Thursday, Oct 18, 2018
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Beijing TV at 11


Two of the world's biggest media conglomerates are promising to make China a star in the United States if it reciprocates by allowing foreign broadcasts to be seen at least in part of the country. If AOL Time Warner and Rupert Murdoch's News Corp. can pull off separate deals, the Chinese will never be the same and Americans will be introduced to a culture most know next to nothing about.

The negotiations are highly significant because of China's strict opposition to any foreign broadcaster beaming a product directly to Chinese audiences. AOL and News Corp. would be the first do so - albeit on a limited basis - to a southern Chinese province near Hong Kong.

Today any foreign programming widely viewed in China is brought to the country by state-controlled television, which presumably filters objectionable material before dissemination. China's communist government keeps a tight rein on its airwaves, regarding the medium as a vital propaganda tool.

So it is remarkable and politically intriguing that the government would even entertain relaxing its dominance on such a portal of influence to allow foreign broadcasters to gain a small foothold in China. But the government is gambling that when Americans are given wide access to its English-language channel, CCTV-9, they will understand China better and its image will improve in the United States.

That may be quite a leap of faith considering the fare offered on both the CCTV and foreign television. While each would no doubt give viewers some insights into the differing cultures, the big picture may be somewhat skewed. One television critic questioned whether China State Television was the best venue for learning about China just as reruns of Dallas or Suddenly Susan would be questionable choices to teach the Chinese about American life.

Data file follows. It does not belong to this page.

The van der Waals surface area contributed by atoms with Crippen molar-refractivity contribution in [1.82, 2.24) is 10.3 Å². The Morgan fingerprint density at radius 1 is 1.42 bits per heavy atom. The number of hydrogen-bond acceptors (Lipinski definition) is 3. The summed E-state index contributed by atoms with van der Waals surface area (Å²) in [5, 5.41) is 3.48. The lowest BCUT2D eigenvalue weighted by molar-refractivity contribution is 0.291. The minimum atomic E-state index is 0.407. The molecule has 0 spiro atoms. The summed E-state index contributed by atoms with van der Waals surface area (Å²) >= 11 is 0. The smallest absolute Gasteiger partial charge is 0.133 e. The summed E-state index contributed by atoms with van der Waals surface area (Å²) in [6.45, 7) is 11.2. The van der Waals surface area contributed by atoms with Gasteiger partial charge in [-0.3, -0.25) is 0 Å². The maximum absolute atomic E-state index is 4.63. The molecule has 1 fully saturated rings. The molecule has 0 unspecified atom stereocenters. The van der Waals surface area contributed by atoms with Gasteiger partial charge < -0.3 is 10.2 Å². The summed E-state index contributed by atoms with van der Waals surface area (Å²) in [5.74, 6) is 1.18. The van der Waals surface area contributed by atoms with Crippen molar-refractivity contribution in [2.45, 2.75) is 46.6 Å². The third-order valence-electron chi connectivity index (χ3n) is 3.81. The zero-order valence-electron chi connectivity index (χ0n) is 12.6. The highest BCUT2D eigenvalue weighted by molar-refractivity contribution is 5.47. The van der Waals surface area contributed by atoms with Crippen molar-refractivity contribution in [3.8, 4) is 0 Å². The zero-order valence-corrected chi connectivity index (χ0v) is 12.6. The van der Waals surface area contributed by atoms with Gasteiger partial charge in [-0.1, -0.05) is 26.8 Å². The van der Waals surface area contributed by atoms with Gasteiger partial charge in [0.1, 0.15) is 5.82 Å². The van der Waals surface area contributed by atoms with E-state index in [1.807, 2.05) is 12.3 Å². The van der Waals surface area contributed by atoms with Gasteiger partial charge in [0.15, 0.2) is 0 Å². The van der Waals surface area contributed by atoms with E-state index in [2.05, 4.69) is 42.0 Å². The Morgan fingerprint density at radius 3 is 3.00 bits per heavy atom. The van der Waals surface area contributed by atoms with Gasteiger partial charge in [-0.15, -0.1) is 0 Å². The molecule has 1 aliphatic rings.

Still, there appears to be a surprising atti-tude change in Beijing. It signals the government may be ready to accept the inevitability of an expanding media sector and wants to pre-empt trouble by directly shaping its growth to acceptable state standards.

The breakthrough developments are being cheered overseas. “China's increasing openness augurs well for the whole broadcasting industry,” said James Murdoch, youngest son of Rupert, who hopes to clinch a deal to launch a new service for Chinese households in parts of the Guangdong province.

While it is unclear how much freedom foreign broadcasters may eventually receive from China and whether access to its citizens will ever be completely unfettered, it portends a remarkable evolution in the offing between cultures long separated by western ignorance and eastern xenophobia.

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